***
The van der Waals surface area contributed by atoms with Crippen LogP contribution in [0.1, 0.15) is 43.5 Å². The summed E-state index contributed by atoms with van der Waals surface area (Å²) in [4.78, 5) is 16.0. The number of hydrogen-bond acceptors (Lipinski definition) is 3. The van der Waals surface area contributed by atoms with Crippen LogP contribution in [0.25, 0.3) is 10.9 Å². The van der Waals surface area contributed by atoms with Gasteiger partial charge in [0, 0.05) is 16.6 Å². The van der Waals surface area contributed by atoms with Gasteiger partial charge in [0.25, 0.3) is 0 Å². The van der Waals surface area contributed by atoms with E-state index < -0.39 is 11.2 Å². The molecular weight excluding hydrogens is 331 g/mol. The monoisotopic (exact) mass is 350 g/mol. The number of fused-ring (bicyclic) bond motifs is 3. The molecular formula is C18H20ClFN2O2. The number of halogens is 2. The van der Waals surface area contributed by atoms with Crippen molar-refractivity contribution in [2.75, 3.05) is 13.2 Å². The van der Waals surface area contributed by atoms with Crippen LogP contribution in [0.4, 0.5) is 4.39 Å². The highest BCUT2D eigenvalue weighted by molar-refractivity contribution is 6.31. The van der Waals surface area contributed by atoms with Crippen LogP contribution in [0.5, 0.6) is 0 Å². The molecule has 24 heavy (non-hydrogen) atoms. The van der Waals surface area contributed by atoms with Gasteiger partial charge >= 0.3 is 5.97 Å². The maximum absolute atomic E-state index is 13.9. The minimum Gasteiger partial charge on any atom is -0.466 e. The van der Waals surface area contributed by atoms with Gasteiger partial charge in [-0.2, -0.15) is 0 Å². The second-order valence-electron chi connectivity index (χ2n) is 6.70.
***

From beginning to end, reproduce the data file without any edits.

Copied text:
The van der Waals surface area contributed by atoms with Crippen LogP contribution in [0.1, 0.15) is 43.5 Å². The summed E-state index contributed by atoms with van der Waals surface area (Å²) in [4.78, 5) is 16.0. The number of hydrogen-bond acceptors (Lipinski definition) is 3. The van der Waals surface area contributed by atoms with Crippen LogP contribution in [0.25, 0.3) is 10.9 Å². The van der Waals surface area contributed by atoms with Gasteiger partial charge in [0, 0.05) is 16.6 Å². The van der Waals surface area contributed by atoms with Gasteiger partial charge in [0.25, 0.3) is 0 Å². The van der Waals surface area contributed by atoms with E-state index < -0.39 is 11.2 Å². The molecular weight excluding hydrogens is 331 g/mol. The monoisotopic (exact) mass is 350 g/mol. The number of fused-ring (bicyclic) bond motifs is 3. The molecular formula is C18H20ClFN2O2. The number of halogens is 2. The van der Waals surface area contributed by atoms with Crippen molar-refractivity contribution in [2.75, 3.05) is 13.2 Å². The van der Waals surface area contributed by atoms with Crippen LogP contribution in [0.4, 0.5) is 4.39 Å². The highest BCUT2D eigenvalue weighted by molar-refractivity contribution is 6.31. The van der Waals surface area contributed by atoms with Crippen LogP contribution in [0.5, 0.6) is 0 Å². The molecule has 24 heavy (non-hydrogen) atoms. The van der Waals surface area contributed by atoms with Gasteiger partial charge >= 0.3 is 5.97 Å². The maximum absolute atomic E-state index is 13.9. The minimum Gasteiger partial charge on any atom is -0.466 e. The van der Waals surface area contributed by atoms with Gasteiger partial charge in [-0.2, -0.15) is 0 Å². The second-order valence-electron chi connectivity index (χ2n) is 6.70.